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Can You Be Jailed for Playing Childhood Pranks?

We asked an expert about pulling people's trousers down in public.

Last week a 33-year-old man pled guilty to a charge of common assault, was ordered pay £200 costs and given a 12-month conditional discharge. His crime? Chucking an egg at Nigel Farage during a UKIP rally in Nottingham.

While having a suit dry-cleaned is an excruciating hardship nobody should have to endure, the verdict did seem a bit much. What’s next? GBH charges for prank calling someone? A custodial sentence for leaving a flaming bag of shit on a stranger’s doorstep?


We wanted to find out, and figured the best way to do so would be asking an expert about the maximum punishment you could potentially receive for a range of playground pranks. That expert is Tim Lawson-Cruttenden, a controversial anti-harassment lawyer, who kindly took the time out of his day to answer questions about pulling people's trousers down in public.

VICE: Hi Tim. So, hypothetically, what's the worst punishment you could get for egging someone?
Tim Lawson-Cruttenden: Well, I suppose egging someone is a criminal assault – probably common assault – but mostly wouldn't end in a custodial sentence. If I were representing a defendant, I’d be going for: "They’re nice but misguided – give them a bind over or give them a conditional discharge." There would normally be a reason, and then you could put forward a mitigation. If [Farage] was egged by a member of the Romanian community and he’d just made disparaging remarks against the community, you might be able to argue justification.

In one sense, in a matter of law, there can never be a reason to egg someone. But if you’re reacting to really crude racist remarks, which obviously we had with Mr Farage against the Romanian community, then you could say an egging by a Romanian – or on behalf of a Romanian – might be justified in the circumstances. That would be a defence to a charge of harassment.

So what's the very worst punishment you could get?
If you’re of good character – or if you haven’t got too many convictions – then I suppose a fine, probably. They can means-test fines, so if you’re really, really wealthy it could be quite a few thousand pounds. But for a guy who’s out of work it would be £10 or £15, or whatever. It’s all relative.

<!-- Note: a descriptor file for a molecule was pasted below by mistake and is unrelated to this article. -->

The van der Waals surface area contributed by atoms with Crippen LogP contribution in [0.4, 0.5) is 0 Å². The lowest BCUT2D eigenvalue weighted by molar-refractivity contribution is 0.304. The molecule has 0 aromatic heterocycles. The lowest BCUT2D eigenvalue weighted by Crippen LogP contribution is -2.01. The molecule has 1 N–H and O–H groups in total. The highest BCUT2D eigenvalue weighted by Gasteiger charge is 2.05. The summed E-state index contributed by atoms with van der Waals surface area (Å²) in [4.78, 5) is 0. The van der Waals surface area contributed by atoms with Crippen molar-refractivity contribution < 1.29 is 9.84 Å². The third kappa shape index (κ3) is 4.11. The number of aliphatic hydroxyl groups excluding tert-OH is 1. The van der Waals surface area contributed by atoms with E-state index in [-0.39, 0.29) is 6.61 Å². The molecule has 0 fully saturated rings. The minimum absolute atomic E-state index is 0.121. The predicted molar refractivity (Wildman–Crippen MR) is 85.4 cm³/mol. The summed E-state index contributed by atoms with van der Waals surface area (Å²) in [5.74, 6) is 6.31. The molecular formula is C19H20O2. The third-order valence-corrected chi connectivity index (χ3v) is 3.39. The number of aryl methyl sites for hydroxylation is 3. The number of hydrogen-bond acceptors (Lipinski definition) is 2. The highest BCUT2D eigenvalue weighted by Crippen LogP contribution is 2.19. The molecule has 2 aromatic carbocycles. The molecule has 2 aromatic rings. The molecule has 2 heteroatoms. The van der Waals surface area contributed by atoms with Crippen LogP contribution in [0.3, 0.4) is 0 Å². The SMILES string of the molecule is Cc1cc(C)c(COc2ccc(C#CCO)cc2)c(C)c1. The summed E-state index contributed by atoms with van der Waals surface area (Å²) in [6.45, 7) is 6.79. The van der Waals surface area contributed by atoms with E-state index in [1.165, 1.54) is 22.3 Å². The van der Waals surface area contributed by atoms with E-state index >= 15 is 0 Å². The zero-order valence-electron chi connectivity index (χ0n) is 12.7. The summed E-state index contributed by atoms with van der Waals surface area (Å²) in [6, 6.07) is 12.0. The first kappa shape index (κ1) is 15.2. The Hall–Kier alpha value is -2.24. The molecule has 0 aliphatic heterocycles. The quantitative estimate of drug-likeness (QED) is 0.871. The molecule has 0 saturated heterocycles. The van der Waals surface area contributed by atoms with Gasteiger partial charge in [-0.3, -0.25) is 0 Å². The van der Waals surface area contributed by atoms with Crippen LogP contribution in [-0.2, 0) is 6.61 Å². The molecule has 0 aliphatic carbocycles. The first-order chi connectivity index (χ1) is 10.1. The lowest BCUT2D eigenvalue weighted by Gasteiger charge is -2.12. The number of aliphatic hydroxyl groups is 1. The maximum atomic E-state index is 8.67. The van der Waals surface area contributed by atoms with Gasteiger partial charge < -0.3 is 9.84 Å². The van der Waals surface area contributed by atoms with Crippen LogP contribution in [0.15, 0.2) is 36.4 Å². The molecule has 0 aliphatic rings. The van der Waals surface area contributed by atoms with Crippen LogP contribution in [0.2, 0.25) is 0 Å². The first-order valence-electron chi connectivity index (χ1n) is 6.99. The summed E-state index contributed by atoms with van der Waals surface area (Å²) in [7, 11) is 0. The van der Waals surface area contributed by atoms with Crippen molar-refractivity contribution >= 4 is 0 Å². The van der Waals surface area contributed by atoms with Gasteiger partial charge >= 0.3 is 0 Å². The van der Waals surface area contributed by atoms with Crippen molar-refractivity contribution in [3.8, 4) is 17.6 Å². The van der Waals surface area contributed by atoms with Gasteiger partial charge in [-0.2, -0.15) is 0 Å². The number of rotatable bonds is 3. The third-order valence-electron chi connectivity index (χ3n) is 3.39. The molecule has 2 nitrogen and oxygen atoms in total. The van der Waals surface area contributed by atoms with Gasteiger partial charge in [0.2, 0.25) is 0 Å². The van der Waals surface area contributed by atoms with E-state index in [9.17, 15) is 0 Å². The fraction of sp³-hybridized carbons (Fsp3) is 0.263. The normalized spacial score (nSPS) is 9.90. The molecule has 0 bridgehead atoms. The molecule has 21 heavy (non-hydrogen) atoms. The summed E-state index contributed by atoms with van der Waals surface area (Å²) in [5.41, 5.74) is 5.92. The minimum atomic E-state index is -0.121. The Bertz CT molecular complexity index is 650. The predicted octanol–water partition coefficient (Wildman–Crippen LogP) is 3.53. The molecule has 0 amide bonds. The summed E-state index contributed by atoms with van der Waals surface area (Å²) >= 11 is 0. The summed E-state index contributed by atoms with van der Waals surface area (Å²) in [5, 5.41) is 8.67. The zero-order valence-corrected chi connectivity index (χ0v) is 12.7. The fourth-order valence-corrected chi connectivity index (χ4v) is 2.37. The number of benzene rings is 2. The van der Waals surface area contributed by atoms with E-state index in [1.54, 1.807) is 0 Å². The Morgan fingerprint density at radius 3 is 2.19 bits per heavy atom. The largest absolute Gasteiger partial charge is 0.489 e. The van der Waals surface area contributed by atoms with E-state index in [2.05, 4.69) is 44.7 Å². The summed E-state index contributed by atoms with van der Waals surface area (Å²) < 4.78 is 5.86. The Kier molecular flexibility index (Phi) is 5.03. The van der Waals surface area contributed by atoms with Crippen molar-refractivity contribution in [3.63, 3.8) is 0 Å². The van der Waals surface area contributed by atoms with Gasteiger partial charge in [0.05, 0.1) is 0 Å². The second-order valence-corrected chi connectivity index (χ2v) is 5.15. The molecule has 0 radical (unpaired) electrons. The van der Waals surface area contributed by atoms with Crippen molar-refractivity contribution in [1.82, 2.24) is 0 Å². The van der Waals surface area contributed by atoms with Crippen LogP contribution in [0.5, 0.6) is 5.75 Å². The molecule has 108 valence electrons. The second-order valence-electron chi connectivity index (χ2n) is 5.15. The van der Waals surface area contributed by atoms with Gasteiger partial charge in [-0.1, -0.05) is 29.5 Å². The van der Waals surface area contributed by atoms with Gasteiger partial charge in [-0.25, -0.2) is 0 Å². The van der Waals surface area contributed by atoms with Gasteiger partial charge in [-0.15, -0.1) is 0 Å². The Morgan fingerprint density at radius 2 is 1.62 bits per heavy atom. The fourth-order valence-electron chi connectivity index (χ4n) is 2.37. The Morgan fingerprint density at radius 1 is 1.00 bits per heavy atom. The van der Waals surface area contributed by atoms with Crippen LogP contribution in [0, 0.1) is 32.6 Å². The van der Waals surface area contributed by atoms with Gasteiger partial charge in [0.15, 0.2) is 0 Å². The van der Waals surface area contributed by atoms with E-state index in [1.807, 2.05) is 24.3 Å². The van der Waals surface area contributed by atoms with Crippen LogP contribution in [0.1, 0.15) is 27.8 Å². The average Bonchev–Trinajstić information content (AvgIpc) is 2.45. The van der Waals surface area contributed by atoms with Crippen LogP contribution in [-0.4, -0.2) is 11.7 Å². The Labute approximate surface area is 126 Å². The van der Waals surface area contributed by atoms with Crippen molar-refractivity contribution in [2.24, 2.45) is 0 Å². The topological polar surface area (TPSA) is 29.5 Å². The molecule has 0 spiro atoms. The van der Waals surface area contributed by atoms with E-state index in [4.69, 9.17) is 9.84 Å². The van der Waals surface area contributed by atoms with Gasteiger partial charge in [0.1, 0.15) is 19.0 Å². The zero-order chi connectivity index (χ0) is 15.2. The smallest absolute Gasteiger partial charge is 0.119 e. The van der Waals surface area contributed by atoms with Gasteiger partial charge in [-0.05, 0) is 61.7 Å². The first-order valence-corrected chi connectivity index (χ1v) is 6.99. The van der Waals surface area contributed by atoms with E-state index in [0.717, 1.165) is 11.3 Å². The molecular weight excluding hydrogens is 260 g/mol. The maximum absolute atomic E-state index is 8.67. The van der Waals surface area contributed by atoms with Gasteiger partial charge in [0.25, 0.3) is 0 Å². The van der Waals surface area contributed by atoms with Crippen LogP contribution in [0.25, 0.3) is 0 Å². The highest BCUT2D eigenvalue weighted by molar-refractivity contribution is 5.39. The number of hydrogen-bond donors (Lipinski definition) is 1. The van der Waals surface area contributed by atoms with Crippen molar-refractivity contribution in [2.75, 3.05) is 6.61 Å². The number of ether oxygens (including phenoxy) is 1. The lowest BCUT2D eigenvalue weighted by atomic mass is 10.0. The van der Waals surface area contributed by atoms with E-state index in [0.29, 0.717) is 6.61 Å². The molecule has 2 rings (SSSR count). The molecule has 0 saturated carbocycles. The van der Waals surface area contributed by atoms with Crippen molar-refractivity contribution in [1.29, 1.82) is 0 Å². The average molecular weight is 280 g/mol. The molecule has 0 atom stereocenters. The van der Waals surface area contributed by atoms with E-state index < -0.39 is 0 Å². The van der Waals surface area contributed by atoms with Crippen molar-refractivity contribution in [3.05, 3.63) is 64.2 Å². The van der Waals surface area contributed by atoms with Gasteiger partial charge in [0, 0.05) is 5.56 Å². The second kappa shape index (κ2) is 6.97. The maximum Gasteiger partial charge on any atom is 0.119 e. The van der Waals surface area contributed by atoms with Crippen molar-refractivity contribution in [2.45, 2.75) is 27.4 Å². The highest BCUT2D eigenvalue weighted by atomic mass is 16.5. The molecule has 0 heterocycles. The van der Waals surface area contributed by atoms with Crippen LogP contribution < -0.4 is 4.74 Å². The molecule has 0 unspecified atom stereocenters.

What about prank calling? How much trouble can that get you into?
Prank calls that involve 999 can be taken pretty seriously. For example, you could make a prank call to an ambulance that leads to someone dying because the ambulance wasn't available. If you prank call someone and tell them somebody's died, then they have a heart attack or you cause psychological injury you could be looking at charges like assault or grievous bodily harm. You can also assault someone over the telephone, and you're looking at custody for that, too. A lot of people don't realise you can assault someone without touching them, but if you cause someone to fear for their safety then that's an assault.

What could you get for "debagging", as in pulling someone's trousers down?
I suppose it depends where it is – if it’s at a rugby club, where that’s normal behaviour, or if it’s done in high spirits or if it’s done maliciously. If it’s done maliciously – to humiliate and to intimidate – then that's a common assault. I’m not sure someone would get custody for that, but they would probably get a stiff fine – a few hundred pounds probably, but it depends.

If it’s done where everyone’s drunk and there are a lot of high spirits, it’s different to if it’s done in the cool calmness of an initiation ceremony at a public school. Again, it depends on whether it’s done by a boy, or by a master, or by a prefect. There are all sorts of aggravating circumstances: is it done by someone with authority or someone without? Is it done by someone within their peer group or not? If it's during an initiation ceremony it would be a heavier sentence. If it’s mitigated upon by high spirits then you would probably get very little. If it’s done by a prefect or someone in authority then it could be [a custodial sentence].


Okay. Next up: what could happen after leaving a flaming bag of shit on someone’s doorstep?
It depends on the association. That could be harassment. It could be stalking. And there could be a very sinister message behind that. It depends; say you had a very close relative who’s incontinent, the faeces could be a reference to the incontinent relative, and maybe that relative died in very tragic circumstances or due to hospital malpractice. The association of that is pretty traumatic. If you're part of a conspiracy and there’s a course of conduct that’s really sinister, there’s a wider story to be told and there’s a direct link with it, that could be quite serious, so you could get quite a few years for that.

Say you left something outside an elderly Jewish person’s home on Holocaust Memorial Day when, say, that person had actually survived Auschwitz. That could be regarded as fundamentally anti-Semitic, and we’ve apparently got a rise of anti-Semitism in this country now, so the court could take that very seriously and mete out a custodial sentence as a matter of deterrent.

What about playing knock-down ginger too many times?
Well, I suppose that’s harassment. Summary harassment is up to six months. The court would probably initially try a restraining order, ordering the person not to do the repeated knocking on the door. Breaching the restraining order is probably what would be punished. And if you breach a restraining order the starting point would be custody. You’re breaching a court order, you’re committing a contempt of court.


That sounds pretty serious.
Breaching a court order is potentially quite serious because it’s the only thing that stops us from degenerating into anarchy and un-democracy.